FOR SOME unknown reason, I have only ever attended two book auctions and did not bid at either, so when an important customer asked me over a fortnight ago to attend one in Kells and to bid on his behalf I felt as though I was going out on my first date. The prospect was as fascinating as it was terrifying.
The advice from my more experienced siblings did not do much to ease the tension. “Keep your hands in your pockets” (hardly appropriate for somebody going on something equivalent to his first date ), “Try and not fall asleep”, (not much better ), “Don’t bid on something you haven’t seen”, (Hey! Come on give us a break ) and “Make sure you have a budget and stick to it” (A bit of the kettle calling the pot black ).
The catalogue wasn’t much better. Such lots as “Seven Enid Blytons”, “A shelf of Pelicans”, A box of religious magazines” weren’t exactly going to set my soul on fire. However my customer still felt there were bargains to be got there and so on Monday August 22 auction I set off to view the books of one William Battersby, accountant, local historian, and book collector in the auction rooms of Oliver Usher, Kells, County Meath.
Walking into the said auction rooms was like walking into a cavernous cellar of books. They seemed to be pitched everywhere without rhyme or reason. After being warmly welcomed by various members of the Usher family, I set to work “viewing” the books that were to be auctioned the following day.
It was immediately evident that Battersby had been something of a magpie book collector. He seemed to have bought everything in sight. There was some mention of the fact that the man had to climb over books to get into bed and that the front door had practically been broken down for the auctioneer and his staff to gain entrance.
It also became immediately evident that there was some rhyme and reason to the way the books were set out going numerically from Lot No 1 to Lot No 800 and something. Initially the viewing was unpromising. The initial lots seemed to be nothing more than book bric a brac. The seven Enid Blyton books looked sad, lost, and forlorn on top of a small bay of shelves. The Thames and Hudson edition of the Book of Kells was somewhat soiled and the slipcase was torn.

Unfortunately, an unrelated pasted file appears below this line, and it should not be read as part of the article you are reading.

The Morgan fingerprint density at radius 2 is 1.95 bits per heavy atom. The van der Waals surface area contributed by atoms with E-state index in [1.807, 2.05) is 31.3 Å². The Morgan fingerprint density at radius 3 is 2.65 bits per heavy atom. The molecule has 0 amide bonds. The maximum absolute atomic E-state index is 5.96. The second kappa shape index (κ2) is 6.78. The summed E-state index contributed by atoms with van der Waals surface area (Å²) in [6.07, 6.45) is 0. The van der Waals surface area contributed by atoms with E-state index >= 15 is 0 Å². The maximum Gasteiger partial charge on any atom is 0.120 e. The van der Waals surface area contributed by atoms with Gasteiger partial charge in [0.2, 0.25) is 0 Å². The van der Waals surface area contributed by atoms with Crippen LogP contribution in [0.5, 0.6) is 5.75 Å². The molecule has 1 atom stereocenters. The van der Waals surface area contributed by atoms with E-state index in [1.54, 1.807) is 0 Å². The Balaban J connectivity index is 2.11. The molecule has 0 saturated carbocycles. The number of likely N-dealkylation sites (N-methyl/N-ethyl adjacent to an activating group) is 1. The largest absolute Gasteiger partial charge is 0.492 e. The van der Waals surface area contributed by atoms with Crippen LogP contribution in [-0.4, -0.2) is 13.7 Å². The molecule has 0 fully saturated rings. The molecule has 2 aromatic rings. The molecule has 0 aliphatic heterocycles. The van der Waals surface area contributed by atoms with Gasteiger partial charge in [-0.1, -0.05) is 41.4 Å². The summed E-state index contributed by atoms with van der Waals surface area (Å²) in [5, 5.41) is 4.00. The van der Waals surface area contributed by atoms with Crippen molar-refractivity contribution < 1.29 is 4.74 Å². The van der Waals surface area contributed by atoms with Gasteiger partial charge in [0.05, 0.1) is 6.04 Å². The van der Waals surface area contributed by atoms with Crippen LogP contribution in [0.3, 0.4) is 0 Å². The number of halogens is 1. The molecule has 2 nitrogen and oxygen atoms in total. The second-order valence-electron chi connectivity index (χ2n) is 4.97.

However as the lots developed, the quality of the books moved from the ridiculous to the sublime probably culminating with the magnificent Swiss 1990s edition of the Book of Kells and there were a number of lots there that would certainly have graced my client’s library if I were lucky enough (or brave enough ) to acquire them.
The next day the place was as much awash with various members of the Usher family as it was with books and punters. Daughters, nephews, sisters, uncles, aunts, in laws, outlaws, any laws abounded and they added tremendously to the intimate and warm atmosphere of the auction.
The teas and sandwiches were provided by a sister who did not know what to charge for them and decided that €3 a sandwich was a fair price. Given that they were made from her free range eggs and homemade mayonnaise made them very good value indeed.
The day was certainly exhausting but also exciting. Oliver Usher’s knowledge of books may not have been exactly salubrious but his continuous flow of talk for close on eight hours was heroic. I was successful in 80 per cent of the bids which was satisfactory.
Towards the end, an old man sat beside and intently watched the proceedings. Later on when I had finally packed the car with my purchases, extremely pleased with myself, I saw him leave the auction rooms reading one book held in his hand, a beaming smile on his face. Passing him, I said: “You look like the happiest man in town. He beamed back at me: “I am.”
Incidentally, the seven Enid Blytons went for €20, the Swiss Book of Kells for €8,000.